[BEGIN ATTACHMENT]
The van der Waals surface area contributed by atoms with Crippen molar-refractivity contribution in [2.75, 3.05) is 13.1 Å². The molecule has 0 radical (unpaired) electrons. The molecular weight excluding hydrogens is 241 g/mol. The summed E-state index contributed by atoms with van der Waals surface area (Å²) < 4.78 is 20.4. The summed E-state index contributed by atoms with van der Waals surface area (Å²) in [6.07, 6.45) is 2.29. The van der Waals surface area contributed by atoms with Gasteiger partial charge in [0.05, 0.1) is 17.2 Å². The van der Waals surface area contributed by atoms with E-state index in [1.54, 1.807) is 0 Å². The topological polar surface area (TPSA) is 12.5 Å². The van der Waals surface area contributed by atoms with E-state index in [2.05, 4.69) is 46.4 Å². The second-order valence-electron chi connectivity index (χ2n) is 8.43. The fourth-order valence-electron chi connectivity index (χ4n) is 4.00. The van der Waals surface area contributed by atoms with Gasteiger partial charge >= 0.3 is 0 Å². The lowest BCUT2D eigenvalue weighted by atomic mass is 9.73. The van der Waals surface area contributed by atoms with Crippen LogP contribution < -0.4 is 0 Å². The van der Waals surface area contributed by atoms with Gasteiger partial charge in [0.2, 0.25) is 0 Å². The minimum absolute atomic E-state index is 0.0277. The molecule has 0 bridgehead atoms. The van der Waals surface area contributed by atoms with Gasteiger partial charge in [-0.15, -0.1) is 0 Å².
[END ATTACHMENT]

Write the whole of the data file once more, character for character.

The van der Waals surface area contributed by atoms with Crippen molar-refractivity contribution in [2.75, 3.05) is 13.1 Å². The molecule has 0 radical (unpaired) electrons. The molecular weight excluding hydrogens is 241 g/mol. The summed E-state index contributed by atoms with van der Waals surface area (Å²) < 4.78 is 20.4. The summed E-state index contributed by atoms with van der Waals surface area (Å²) in [6.07, 6.45) is 2.29. The van der Waals surface area contributed by atoms with Gasteiger partial charge in [0.05, 0.1) is 17.2 Å². The van der Waals surface area contributed by atoms with E-state index in [1.54, 1.807) is 0 Å². The topological polar surface area (TPSA) is 12.5 Å². The van der Waals surface area contributed by atoms with E-state index in [2.05, 4.69) is 46.4 Å². The second-order valence-electron chi connectivity index (χ2n) is 8.43. The fourth-order valence-electron chi connectivity index (χ4n) is 4.00. The van der Waals surface area contributed by atoms with Gasteiger partial charge >= 0.3 is 0 Å². The lowest BCUT2D eigenvalue weighted by atomic mass is 9.73. The van der Waals surface area contributed by atoms with Crippen LogP contribution < -0.4 is 0 Å². The van der Waals surface area contributed by atoms with Gasteiger partial charge in [0.2, 0.25) is 0 Å². The minimum absolute atomic E-state index is 0.0277. The molecule has 0 bridgehead atoms. The van der Waals surface area contributed by atoms with Gasteiger partial charge in [-0.15, -0.1) is 0 Å².